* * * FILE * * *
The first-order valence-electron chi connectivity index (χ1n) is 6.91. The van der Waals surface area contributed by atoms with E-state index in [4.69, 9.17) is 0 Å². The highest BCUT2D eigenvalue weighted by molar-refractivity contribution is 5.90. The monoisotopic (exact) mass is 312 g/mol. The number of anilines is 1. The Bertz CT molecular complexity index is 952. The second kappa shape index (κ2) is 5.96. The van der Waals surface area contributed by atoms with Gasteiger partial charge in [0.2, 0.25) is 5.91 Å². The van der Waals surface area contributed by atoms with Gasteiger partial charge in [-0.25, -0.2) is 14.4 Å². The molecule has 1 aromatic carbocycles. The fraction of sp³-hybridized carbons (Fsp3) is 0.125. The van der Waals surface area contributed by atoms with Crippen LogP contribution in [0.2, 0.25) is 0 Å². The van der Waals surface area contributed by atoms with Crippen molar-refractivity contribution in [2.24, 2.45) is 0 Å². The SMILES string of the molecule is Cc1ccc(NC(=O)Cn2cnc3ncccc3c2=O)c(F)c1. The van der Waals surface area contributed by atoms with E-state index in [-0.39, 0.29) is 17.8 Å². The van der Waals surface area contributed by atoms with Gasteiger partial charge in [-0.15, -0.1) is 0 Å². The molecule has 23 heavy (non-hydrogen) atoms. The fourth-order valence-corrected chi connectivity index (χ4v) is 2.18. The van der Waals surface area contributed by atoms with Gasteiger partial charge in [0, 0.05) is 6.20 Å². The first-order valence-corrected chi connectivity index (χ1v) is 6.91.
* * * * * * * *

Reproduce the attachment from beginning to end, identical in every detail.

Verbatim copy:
The first-order valence-electron chi connectivity index (χ1n) is 6.91. The van der Waals surface area contributed by atoms with E-state index in [4.69, 9.17) is 0 Å². The highest BCUT2D eigenvalue weighted by molar-refractivity contribution is 5.90. The monoisotopic (exact) mass is 312 g/mol. The number of anilines is 1. The Bertz CT molecular complexity index is 952. The second kappa shape index (κ2) is 5.96. The van der Waals surface area contributed by atoms with Gasteiger partial charge in [0.2, 0.25) is 5.91 Å². The van der Waals surface area contributed by atoms with Gasteiger partial charge in [-0.25, -0.2) is 14.4 Å². The molecule has 1 aromatic carbocycles. The fraction of sp³-hybridized carbons (Fsp3) is 0.125. The van der Waals surface area contributed by atoms with Crippen LogP contribution in [0.2, 0.25) is 0 Å². The van der Waals surface area contributed by atoms with Crippen molar-refractivity contribution in [2.24, 2.45) is 0 Å². The SMILES string of the molecule is Cc1ccc(NC(=O)Cn2cnc3ncccc3c2=O)c(F)c1. The van der Waals surface area contributed by atoms with E-state index in [-0.39, 0.29) is 17.8 Å². The van der Waals surface area contributed by atoms with Gasteiger partial charge in [-0.15, -0.1) is 0 Å². The molecule has 23 heavy (non-hydrogen) atoms. The fourth-order valence-corrected chi connectivity index (χ4v) is 2.18. The van der Waals surface area contributed by atoms with Gasteiger partial charge in [0, 0.05) is 6.20 Å². The first-order valence-corrected chi connectivity index (χ1v) is 6.91.